Patients who participate in recreational injection drug use (RIVDU) have an increased risk of orthopaedic infections requiring prolonged treatment with intravenous antibiotics. This study reviews clinical outcomes and complications in RIVDU and have orthopaedic infections requiring long term antibiotic therapy (>4 weeks) and compares these outcomes to non-RIVDU patients. In this retrospective review, patients were divided into cohorts based on RIVDU history; the RIVDU cohort was further divided into subcohorts based on treatment location. Cohorts and subcohorts were compared to evaluate clinical outcomes. Between the two main cohorts, there was a statistically significant difference in treatment compliance (P = 0.0012) and no statistically significant differences for infection resolution at 6- or 12-month follow-up, hospital readmission, or mortality. At the 6-month follow-up, RIVDU patients who remained inpatient had 100% resolution of infection, which was significantly better than the resolution of all other cohorts (P = 0.0019).No differences were observed between the remaining subcohorts for resolution of infection by 12 months, catheter complications, or loss to follow-up. Our findings demonstrate an increased rate of failure in outpatient parenteral antibiotic therapy in RIVDU patients, and this population has better clinical outcomes when they remain inpatient for the duration of treatment.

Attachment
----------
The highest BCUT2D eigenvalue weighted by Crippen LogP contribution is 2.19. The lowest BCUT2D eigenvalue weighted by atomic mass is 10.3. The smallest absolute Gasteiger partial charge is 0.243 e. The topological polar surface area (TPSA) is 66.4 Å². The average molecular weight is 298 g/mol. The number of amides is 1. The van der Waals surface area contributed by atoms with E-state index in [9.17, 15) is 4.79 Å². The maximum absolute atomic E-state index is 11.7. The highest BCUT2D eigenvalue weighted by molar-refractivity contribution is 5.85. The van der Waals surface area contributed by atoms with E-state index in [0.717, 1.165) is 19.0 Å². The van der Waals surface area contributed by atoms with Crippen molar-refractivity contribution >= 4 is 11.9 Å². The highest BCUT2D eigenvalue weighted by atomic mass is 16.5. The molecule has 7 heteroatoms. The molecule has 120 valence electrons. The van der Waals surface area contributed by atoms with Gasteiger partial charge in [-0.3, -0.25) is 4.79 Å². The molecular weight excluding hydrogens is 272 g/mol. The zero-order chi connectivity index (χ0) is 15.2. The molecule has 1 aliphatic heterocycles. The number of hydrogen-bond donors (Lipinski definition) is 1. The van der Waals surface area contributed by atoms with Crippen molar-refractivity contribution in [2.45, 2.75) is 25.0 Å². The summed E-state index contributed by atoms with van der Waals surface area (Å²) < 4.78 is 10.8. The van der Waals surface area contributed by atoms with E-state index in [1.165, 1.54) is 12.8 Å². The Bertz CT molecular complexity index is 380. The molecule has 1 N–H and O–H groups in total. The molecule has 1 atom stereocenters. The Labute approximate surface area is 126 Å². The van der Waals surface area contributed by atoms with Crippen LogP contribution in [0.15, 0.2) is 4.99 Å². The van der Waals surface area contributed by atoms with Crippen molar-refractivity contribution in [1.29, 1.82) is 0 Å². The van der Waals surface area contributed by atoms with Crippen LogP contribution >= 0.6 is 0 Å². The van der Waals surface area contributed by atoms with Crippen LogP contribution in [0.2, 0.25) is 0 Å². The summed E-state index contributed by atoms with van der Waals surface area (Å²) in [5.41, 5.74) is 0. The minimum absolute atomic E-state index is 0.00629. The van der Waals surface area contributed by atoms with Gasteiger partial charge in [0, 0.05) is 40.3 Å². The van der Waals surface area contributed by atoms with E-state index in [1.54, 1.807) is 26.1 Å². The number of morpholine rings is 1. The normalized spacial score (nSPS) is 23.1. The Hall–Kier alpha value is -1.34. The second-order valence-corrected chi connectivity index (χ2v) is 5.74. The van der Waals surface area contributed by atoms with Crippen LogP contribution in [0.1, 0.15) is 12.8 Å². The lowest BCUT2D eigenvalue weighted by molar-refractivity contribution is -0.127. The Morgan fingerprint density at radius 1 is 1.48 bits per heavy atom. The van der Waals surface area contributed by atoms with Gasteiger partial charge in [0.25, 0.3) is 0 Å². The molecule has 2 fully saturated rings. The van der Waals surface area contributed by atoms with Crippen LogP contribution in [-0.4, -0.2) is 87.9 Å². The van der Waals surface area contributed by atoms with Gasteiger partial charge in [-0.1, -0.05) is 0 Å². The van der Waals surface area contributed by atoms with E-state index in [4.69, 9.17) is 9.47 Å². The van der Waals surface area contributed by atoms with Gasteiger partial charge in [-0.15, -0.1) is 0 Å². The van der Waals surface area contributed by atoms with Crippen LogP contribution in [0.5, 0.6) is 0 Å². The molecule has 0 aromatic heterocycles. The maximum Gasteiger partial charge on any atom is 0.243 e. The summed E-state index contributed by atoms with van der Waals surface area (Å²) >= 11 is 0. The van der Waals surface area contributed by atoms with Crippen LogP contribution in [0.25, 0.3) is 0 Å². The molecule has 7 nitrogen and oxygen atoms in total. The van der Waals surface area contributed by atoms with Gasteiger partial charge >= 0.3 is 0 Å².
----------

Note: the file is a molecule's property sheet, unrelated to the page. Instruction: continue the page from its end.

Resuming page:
|Original language||English (US)|
|Journal||Journal of the American Academy of Orthopaedic Surgeons Global Research and Reviews|
|State||Published - Jun 10 2022|
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